NCSA’s Private Sector Program supercharges Abaqus performance with GPUs
05.19.14 - Permalink
Seid Koric, a senior computational resources coordinator with NCSA’s Private Sector Program, says he experienced “an a-ha moment” recently when evaluating the performance of the Abaqus/Standard implicit finite element software on the GPU nodes of the center’s Blue Waters supercomputer. The results convinced him that “GPU computing has a future for commercial codes.”
Because many of NCSA’s industry partners are interested in exploring the potential of GPUs to accelerate their time to solution, Koric decided to benchmark the popular finite element software Abaqus—used in the auto, aerospace, and industrial products industries—to the Cray XK7 nodes of Blue Waters. Since a native Cray port of Abaqus does not exist, he used x86 binaries under cluster compatibility mode (CCM).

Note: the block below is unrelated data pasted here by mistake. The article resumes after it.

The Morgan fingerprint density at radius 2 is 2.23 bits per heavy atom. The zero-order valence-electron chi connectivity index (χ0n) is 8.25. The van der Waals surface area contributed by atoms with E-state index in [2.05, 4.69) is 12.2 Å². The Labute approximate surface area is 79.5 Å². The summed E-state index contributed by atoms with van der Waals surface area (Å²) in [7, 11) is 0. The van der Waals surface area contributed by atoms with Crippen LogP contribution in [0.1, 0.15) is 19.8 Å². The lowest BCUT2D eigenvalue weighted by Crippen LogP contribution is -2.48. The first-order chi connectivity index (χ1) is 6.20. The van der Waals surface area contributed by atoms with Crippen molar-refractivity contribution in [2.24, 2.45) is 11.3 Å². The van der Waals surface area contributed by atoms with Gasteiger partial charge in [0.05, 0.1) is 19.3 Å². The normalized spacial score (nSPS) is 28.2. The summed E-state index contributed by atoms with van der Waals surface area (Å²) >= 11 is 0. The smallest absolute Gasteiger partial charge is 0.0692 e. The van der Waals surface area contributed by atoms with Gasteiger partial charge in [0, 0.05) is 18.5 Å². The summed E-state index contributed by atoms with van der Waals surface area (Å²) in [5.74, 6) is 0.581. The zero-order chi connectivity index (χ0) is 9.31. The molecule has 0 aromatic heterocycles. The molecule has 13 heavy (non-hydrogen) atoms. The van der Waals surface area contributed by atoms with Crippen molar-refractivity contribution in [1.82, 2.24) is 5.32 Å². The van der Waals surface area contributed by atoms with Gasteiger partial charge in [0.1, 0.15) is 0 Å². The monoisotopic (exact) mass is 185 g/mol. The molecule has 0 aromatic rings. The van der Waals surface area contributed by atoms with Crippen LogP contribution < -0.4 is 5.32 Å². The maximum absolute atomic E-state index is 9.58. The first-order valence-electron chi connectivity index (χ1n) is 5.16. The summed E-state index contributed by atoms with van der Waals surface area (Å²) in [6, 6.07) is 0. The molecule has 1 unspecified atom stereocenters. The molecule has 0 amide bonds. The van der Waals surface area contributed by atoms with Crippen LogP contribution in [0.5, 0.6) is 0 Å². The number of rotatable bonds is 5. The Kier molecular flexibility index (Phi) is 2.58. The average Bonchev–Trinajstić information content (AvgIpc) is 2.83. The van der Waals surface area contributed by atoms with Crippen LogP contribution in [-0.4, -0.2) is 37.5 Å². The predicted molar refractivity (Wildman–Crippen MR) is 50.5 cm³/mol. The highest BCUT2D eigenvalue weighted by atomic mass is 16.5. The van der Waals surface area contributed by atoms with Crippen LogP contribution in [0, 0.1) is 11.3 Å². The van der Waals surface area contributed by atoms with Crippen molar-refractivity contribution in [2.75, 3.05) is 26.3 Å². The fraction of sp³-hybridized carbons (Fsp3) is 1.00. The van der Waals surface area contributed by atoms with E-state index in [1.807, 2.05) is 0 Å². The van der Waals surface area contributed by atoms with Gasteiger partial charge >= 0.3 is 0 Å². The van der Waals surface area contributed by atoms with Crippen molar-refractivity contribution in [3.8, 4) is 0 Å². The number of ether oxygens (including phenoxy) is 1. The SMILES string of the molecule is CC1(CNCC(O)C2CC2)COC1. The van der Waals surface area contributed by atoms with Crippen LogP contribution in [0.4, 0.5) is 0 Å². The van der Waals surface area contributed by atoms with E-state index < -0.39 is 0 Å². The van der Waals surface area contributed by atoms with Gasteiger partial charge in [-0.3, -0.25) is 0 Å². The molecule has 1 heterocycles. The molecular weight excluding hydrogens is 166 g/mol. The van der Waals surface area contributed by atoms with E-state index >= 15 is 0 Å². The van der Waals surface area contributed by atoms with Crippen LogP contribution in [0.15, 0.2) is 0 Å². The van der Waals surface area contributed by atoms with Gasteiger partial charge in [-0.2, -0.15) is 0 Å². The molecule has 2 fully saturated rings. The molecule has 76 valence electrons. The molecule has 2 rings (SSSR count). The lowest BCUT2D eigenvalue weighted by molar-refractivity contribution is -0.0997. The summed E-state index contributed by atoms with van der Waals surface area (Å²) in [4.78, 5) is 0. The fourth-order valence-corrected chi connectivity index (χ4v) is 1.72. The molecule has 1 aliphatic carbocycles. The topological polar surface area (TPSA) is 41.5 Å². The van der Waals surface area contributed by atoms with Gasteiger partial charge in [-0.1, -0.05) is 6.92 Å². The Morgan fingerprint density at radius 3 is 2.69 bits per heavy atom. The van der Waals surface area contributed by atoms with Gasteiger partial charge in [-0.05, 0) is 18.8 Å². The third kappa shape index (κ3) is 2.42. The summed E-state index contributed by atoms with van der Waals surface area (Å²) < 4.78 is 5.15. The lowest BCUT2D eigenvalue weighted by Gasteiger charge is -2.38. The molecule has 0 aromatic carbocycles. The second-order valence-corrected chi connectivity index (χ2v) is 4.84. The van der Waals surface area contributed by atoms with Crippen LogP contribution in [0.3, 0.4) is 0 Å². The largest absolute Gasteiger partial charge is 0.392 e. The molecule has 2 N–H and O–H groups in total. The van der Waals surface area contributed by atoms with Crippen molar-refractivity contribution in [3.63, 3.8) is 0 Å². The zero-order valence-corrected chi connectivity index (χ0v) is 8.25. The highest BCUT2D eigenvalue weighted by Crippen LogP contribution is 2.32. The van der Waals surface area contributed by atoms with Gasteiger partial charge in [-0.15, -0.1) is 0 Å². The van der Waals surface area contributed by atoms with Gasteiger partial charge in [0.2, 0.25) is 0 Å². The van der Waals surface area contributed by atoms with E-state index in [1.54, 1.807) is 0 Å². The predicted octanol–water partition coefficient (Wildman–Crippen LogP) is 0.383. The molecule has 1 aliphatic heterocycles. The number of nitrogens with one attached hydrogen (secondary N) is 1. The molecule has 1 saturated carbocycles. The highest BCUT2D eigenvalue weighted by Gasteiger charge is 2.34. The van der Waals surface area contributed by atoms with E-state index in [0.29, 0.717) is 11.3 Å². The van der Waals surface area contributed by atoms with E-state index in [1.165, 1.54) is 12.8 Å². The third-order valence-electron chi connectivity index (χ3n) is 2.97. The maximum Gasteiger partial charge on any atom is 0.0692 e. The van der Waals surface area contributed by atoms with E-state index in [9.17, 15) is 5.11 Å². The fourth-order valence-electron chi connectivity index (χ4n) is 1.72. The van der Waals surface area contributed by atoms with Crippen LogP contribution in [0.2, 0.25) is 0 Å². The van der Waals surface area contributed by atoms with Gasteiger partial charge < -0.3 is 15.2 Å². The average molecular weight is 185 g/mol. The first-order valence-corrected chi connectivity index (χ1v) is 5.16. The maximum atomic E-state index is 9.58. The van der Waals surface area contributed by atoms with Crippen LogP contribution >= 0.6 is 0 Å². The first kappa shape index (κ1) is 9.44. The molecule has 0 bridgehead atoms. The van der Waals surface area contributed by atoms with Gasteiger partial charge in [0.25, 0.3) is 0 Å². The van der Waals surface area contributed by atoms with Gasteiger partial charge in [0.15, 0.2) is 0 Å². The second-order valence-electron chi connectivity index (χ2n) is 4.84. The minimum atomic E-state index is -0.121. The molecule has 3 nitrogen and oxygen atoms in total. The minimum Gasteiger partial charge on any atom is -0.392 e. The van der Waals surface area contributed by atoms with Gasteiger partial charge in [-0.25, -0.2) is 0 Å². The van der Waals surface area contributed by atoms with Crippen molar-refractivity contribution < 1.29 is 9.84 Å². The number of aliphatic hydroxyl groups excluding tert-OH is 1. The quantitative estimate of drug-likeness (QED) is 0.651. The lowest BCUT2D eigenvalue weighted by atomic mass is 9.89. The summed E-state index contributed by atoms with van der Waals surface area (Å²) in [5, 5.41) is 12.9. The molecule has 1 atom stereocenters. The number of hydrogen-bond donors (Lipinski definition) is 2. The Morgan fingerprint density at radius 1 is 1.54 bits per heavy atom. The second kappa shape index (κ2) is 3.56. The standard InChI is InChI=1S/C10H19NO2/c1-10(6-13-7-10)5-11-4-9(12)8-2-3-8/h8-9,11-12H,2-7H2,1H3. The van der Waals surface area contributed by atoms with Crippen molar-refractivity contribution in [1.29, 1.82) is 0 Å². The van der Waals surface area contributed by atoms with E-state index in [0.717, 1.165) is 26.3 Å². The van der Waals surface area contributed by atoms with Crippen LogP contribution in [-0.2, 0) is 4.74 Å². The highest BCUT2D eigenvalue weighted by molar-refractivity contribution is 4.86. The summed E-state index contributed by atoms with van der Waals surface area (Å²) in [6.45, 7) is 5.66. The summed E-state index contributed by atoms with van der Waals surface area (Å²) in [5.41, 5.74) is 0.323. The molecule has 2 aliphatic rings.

While many other attempts to leverage GPUs to run commercial finite element codes have been limited to single-precision floating-point operations and a single node, Koric used double-precision and multiple nodes. MPI was used for communication between nodes while the computationally intensive kernels were offloaded to an NVIDIA Kepler GPU attached to every XK7 node. This is one of the first hybrid programming models, successfully implemented by Simulia Dassault Systems, for a commercial code on GPUs.
A standard Abaqus benchmark (S4B) with 5 million degrees of freedom (DOFs) has scaled to six Cray XK7 nodes with performance between 50 and 80 percent faster than when using only CPUs on XE6 nodes. Koric plans to benchmark larger real-world problems from NCSA’s industrial partners in the future.
Blue Waters is supported by the National Science Foundation through awards ACI-0725070 and ACI-1238993.